Experiences with Counselling for Individuals Within the South Asian Community II: Methodology, Stories and Analysis
by Alisha Mann, MPsy
This series was originally completed as a Major Research Project in partial fulfillment of Adler Graduate Professional School’s Master of Psychology degree.
Awareness of Support
As all participants were raised in culturally diverse environments, part of a “new culture” (Vik), they worried that their choice to seek counselling might not be supported. However, they all sought out and felt fully supported by at least one person while engaging in the counselling process. Vik reported that he received support from his mother, and “my brother was probably the biggest support for me … he was kind of a mediator … helped my parents understand where I was coming from.” While Amy reported that prior to seeking counselling, she “had been thinking about it for a while … but when they [sister and friend] said it was a good idea … it was like that extra push I needed.” Sara indicated that her husband supports her and “my family doesn’t need to know.”
Some hegemonic processes of gender and autonomy seemed to affect this awareness. Although they were all provided the choice to “do what makes you happy” (Vik, Sara, and Amy), underlying notions of gender norms emerged. Both Vik and Sara felt some resistance initially, but while Vik was able to openly stick to his decision and feel fully supported, Sara felt the support was initially superficial. She had attempted counselling several years previously and had told her immediate family. She stated, “They never stopped me from going … but they didn’t agree that it would help.” Sara also noted that, while living at home, she did not feel supported in utilizing the advice provided to her. She indicated, “I couldn’t even use the advice, since I was living with my parents … so it [counselling] didn’t last long.” Amy also indicated a similar experience in that “as an Indian girl … there are some things that we just don’t do … [so] some of the advice she [therapist] gave me I couldn’t use.” However, when they (Amy and Sara) moved out, they were more able to make those decisions autonomously. On the other hand, Vik stated, “My dad kind of doesn’t get involved with the mental health stuff, [and he] was a little more hesitant I think … I made [him] understand.” The female participants felt they received greater autonomy, and were able to be more selective in their support, after moving away from home, while Vik continued to feel supported and autonomous in his decision making while living with his parents.
The unceasing perception of feeling supported allowed the participants to continue on their journey. Vik stated, “Once they [family] understood that it was a beneficial thing … they became very supportive … and they were like ‘Stay on top of it, because we don’t want you sliding back’.” Amy was initially hesitant about discussing the idea of counselling with her parents’ as she was unsure of how they would react.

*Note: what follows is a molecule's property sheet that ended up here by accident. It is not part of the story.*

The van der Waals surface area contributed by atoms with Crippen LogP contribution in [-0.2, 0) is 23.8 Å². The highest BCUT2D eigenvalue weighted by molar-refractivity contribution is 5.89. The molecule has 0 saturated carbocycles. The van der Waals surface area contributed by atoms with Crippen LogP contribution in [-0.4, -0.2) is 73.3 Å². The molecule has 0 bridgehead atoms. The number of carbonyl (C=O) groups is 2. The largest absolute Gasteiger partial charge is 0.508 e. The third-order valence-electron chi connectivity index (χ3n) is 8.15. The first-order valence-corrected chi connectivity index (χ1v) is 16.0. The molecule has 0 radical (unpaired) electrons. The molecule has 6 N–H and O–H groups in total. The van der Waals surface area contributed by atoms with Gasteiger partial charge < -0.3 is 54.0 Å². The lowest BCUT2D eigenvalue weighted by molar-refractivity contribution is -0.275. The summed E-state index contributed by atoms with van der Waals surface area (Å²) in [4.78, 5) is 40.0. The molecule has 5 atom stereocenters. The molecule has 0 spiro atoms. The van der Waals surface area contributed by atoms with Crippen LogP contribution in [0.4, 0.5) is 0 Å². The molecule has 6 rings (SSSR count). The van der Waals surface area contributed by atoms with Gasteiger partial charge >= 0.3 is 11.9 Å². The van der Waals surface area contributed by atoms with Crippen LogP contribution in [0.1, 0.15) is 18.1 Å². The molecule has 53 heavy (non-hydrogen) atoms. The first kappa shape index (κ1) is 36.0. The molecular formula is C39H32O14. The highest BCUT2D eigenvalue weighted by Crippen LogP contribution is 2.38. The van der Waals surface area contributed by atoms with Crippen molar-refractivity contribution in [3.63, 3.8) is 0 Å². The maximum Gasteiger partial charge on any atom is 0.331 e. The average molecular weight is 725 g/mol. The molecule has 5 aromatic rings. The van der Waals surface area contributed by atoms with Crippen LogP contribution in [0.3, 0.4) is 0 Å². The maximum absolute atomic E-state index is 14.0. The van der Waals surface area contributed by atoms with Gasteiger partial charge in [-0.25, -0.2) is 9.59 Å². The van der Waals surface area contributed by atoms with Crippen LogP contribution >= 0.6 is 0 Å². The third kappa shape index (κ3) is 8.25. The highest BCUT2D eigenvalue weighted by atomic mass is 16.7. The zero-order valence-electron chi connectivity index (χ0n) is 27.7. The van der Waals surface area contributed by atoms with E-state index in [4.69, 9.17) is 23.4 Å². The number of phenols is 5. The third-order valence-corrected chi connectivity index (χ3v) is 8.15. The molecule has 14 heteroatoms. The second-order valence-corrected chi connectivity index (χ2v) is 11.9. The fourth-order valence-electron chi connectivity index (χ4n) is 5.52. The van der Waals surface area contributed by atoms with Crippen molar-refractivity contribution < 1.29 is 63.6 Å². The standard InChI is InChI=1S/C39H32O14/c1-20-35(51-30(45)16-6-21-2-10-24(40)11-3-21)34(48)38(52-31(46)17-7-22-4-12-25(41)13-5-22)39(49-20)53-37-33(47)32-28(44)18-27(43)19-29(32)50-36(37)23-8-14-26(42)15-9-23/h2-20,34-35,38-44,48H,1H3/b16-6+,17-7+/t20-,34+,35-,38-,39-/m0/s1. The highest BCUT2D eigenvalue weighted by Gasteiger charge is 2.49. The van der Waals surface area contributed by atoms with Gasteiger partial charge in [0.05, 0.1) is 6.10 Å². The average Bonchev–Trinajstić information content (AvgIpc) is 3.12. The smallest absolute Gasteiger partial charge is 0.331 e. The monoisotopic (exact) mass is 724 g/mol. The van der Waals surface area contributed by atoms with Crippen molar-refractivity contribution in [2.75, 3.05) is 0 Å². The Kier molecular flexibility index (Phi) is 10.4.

However, she noted they were supportive, as “they understand this feeling.” Yet, she stated, “If I had gone for something else … like problems with my friends or something personal … they might not have been that supportive.” The awareness of support appeared to be highly subjective relative to the individual experiences and to hegemonic gender processes.
The idea of stigmatization was also noted here. Amy and Sara were afraid of the stigma and shame they may face if someone outside of the family, or even within the extended family, were to find out they were in counselling. Amy stated, “My parents wouldn’t want me to [tell others],” and Sara indicated, “I don’t want others to look at me different.” Even though Amy felt that her extended family members would understand, she feared her parents would not feel the same and her decision might reflect poorly on them. Thus, the notion of stigma appeared to be greater for the female participants and not so much for Vik, who stated, “I told everyone … I would just talk about it.” Vik was more able to discuss his experience with, and decision to participate in, counselling with his immediate and extended family members as well as friends.
Although some barriers arose, all participants eventually felt supported in their journey and chose to seek and continue counselling. How supported an individual feels appears to affect her/his willingness and motivation to engage in seeking and participating in counselling. This support was influenced by gender norms and autonomy as well as stigmatization. However, overcoming these occurred when at least one person was supportive of the participant’s decision.